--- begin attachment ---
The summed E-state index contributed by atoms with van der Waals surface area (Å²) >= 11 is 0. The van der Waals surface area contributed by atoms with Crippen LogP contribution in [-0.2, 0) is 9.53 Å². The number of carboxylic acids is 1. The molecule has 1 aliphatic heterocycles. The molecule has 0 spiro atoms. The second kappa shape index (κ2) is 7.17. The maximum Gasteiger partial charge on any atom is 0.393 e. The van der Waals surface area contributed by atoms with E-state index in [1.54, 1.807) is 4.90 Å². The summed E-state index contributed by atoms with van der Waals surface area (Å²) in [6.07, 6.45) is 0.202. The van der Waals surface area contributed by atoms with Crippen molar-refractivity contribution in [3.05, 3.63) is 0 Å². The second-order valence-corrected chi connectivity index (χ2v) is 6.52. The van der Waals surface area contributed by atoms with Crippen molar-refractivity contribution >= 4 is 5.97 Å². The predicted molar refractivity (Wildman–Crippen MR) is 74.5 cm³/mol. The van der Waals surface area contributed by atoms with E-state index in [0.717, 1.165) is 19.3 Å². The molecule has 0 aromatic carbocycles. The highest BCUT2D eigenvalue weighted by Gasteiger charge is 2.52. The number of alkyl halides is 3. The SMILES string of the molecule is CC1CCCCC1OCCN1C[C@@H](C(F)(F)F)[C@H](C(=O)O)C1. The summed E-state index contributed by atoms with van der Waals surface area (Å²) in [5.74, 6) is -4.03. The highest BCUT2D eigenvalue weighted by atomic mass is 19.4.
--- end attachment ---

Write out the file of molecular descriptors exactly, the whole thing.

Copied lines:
The summed E-state index contributed by atoms with van der Waals surface area (Å²) >= 11 is 0. The van der Waals surface area contributed by atoms with Crippen LogP contribution in [-0.2, 0) is 9.53 Å². The number of carboxylic acids is 1. The molecule has 1 aliphatic heterocycles. The molecule has 0 spiro atoms. The second kappa shape index (κ2) is 7.17. The maximum Gasteiger partial charge on any atom is 0.393 e. The van der Waals surface area contributed by atoms with E-state index in [1.54, 1.807) is 4.90 Å². The summed E-state index contributed by atoms with van der Waals surface area (Å²) in [6.07, 6.45) is 0.202. The van der Waals surface area contributed by atoms with Crippen molar-refractivity contribution in [3.05, 3.63) is 0 Å². The second-order valence-corrected chi connectivity index (χ2v) is 6.52. The van der Waals surface area contributed by atoms with Crippen molar-refractivity contribution >= 4 is 5.97 Å². The predicted molar refractivity (Wildman–Crippen MR) is 74.5 cm³/mol. The van der Waals surface area contributed by atoms with E-state index in [0.717, 1.165) is 19.3 Å². The molecule has 0 aromatic carbocycles. The highest BCUT2D eigenvalue weighted by Gasteiger charge is 2.52. The number of alkyl halides is 3. The SMILES string of the molecule is CC1CCCCC1OCCN1C[C@@H](C(F)(F)F)[C@H](C(=O)O)C1. The summed E-state index contributed by atoms with van der Waals surface area (Å²) in [5.74, 6) is -4.03. The highest BCUT2D eigenvalue weighted by atomic mass is 19.4.